Aperion's Zona Wireless Surround Speaker System cuts the cord (almost)

Aperion has announced the Zona Wirless Surround Speaker System, which accomplishes wireless rear speakers differently than competitors: by using powered surround speakers.

Aperion Zona Wireless Surround speakers Aperion

The popularity of surround-sound audio has always been hampered by the amount of wiring you need to set it up, even if you're using so-called wireless rear speakers. Today at CEDIA 2010, Aperion announced its new solution to the problem, the Zona Wireless Surround Speaker System, which consists of two powered speakers and a wireless transmitter and is expected to ship on October 25 for $500.

Most wireless surround-speaker solutions use a wireless receiver placed in the back of the room, and speaker wire still needs to be connected to both of the surround speakers from the wireless receiver. Aperion takes a different approach, opting instead to use powered speakers that require no speaker wire and a wireless transmitter that stays by your AV receiver.

The first catch here (and there's always a catch with "wireless" audio) is that each of the speakers will need to be powered, so you'll still have a power cable running from each speaker to an outlet. That's a fair tradeoff to us, as it's often more convenient to find nearby power outlets than run speaker wire across a living room.

The second catch is that Aperion's system works only with the speakers included with the system. In other words, if you already have surround speakers, you won't be able to use them with the Zona system. Most other wireless rear speaker packages can be used with existing speakers.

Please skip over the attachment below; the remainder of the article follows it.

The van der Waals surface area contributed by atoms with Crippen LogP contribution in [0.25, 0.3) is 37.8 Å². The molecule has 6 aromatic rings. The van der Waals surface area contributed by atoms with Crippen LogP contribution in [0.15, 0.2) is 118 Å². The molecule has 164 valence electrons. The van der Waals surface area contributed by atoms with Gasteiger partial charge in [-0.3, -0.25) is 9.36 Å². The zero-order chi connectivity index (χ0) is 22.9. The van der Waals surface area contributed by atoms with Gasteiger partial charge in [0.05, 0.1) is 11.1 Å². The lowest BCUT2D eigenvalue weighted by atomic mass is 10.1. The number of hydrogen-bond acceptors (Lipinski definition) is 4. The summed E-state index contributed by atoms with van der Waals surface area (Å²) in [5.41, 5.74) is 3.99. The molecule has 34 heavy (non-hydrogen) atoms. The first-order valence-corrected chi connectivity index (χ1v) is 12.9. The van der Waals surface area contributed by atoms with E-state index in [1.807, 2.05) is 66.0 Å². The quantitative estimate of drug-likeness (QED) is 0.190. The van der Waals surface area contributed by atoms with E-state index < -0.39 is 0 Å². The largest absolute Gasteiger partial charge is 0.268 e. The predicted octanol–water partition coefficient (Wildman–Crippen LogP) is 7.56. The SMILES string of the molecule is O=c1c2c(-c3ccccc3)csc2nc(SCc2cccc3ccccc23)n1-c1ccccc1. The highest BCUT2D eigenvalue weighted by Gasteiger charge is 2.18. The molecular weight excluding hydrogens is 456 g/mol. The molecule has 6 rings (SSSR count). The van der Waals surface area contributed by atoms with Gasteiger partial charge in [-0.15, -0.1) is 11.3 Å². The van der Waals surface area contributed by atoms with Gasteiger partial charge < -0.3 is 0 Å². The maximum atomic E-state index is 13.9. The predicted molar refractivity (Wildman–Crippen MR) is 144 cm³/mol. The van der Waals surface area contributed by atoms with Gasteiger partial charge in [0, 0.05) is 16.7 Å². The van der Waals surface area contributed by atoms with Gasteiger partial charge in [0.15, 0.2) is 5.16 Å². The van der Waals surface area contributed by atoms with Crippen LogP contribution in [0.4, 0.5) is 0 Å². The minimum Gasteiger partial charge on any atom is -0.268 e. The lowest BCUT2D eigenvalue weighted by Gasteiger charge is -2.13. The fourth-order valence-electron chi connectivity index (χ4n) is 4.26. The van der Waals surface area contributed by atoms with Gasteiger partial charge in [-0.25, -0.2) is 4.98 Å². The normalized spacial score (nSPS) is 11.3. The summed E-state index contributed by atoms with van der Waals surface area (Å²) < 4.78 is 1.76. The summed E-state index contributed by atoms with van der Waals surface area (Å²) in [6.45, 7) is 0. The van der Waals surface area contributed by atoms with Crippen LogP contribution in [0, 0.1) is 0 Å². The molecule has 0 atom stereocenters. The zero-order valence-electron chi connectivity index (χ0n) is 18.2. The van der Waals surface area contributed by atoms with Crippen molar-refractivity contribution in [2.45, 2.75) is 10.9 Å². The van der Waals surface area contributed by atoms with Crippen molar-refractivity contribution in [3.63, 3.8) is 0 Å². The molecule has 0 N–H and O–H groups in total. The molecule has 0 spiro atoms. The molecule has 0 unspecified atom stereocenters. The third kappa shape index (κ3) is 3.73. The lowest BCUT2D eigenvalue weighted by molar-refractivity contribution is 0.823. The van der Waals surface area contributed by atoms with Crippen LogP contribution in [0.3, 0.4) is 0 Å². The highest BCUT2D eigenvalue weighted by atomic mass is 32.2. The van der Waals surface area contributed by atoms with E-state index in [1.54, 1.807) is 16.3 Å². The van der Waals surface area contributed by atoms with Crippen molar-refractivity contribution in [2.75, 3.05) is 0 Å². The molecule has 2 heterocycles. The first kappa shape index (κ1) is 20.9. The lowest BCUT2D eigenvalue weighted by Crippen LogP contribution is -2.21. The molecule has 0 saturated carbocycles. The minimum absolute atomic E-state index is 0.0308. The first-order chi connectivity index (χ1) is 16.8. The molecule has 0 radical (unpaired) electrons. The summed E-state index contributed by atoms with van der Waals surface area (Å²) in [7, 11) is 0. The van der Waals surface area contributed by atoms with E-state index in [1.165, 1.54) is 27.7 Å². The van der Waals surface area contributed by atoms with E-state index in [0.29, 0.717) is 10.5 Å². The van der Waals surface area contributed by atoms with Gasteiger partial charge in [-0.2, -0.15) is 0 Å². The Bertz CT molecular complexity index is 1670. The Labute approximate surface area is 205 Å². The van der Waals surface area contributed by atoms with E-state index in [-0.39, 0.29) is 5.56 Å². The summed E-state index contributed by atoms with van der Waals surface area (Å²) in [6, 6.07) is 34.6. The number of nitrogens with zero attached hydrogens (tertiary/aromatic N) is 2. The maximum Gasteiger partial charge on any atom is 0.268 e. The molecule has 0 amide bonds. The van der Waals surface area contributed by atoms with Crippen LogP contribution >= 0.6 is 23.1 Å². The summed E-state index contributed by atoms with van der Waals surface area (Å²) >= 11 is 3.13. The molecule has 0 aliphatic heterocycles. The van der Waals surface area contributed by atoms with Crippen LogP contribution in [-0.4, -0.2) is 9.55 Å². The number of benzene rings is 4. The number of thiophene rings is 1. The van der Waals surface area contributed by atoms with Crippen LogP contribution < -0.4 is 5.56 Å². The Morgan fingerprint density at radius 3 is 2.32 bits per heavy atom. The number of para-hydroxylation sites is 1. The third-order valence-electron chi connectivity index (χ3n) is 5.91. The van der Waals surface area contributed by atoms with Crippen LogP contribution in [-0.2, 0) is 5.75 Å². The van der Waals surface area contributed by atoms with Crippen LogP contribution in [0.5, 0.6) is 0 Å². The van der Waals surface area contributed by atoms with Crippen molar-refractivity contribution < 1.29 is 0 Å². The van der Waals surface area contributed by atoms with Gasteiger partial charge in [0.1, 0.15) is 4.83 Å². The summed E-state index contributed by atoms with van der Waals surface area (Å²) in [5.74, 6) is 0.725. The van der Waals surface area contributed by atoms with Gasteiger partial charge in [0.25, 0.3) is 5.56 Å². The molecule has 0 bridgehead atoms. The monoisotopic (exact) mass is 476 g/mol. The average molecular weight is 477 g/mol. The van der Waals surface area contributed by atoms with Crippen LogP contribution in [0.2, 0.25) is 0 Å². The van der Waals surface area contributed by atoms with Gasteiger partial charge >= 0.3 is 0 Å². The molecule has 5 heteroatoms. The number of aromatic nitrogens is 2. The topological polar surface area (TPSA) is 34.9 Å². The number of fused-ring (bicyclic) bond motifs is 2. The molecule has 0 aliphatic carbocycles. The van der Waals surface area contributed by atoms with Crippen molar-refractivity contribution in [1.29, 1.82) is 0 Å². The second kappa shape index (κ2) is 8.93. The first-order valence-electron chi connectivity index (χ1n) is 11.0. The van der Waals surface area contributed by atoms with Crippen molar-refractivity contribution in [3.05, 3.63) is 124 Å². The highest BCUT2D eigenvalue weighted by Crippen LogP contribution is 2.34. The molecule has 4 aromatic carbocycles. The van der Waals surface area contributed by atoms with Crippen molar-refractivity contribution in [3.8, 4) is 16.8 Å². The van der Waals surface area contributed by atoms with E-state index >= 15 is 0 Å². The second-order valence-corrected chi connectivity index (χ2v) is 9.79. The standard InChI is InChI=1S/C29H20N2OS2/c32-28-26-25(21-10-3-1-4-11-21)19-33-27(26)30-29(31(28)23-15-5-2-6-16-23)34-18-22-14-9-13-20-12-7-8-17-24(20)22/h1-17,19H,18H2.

A diagram of how Aperion's Zona system works.
Aperion's Zona Wireless Surround Speaker System relies on your AV receiver's surround pre-outs, but many new receiver lack this connection. Aperion

The final, less obvious catch is that the Zona Wireless Surround Speaker System relies on using your AV receiver's surround pre-outs. That's not a problem for many older AV receivers, but in our recent reviews of new AV receivers, we've found that many manufacturers are ditching pre-outs on midrange models. In fact, the only midrange model we've seen this year with surround pre-outs is the Yamaha RX-V667 . If you've got a large budget, it's not hard to find a receiver with pre-outs, but for enthusiasts on a budget, your options will be limited with the Zona system.

In addition to providing wireless rear speaker functionality, the Zona Wireless Surround Speaker System can also be used as a wireless PC audio solution. If you connect the wireless transmitter to a PC's USB port, it will stream the computer audio directly to the speakers. If PC streaming is all you're interested in, Aperion also offers the cheaper Home Audio Link USB dongle, which works with any speakers you already have.

Though we like Aperion's approach to wireless surround sound, buyers will need to use some careful planning to make sure it works with their gear and home theater layout.

Read the full CNET Review

Yamaha RX-V667

The Bottom Line: Yamaha's RX-V667 is one of the best midrange AV receivers of 2010, with excellent sound quality, a best-in-class user interface, and more connectivity than its competitors, but it may be more AV receiver than you need. / Read full review

Read the full CNET Review

Aperion Home Audio Link

The Bottom Line: Aperion Audio made a few oddball design choices, but ultimately the Home Audio Link works well, is priced on par with its competition, and throws in a welcome bonus in the functionality department. / Read full review

About the author

Covering home audio and video, Matthew Moskovciak helps CNET readers find the best sights and sounds for their home theaters. E-mail Matthew or follow him on Twitter @cnetmoskovciak.

 

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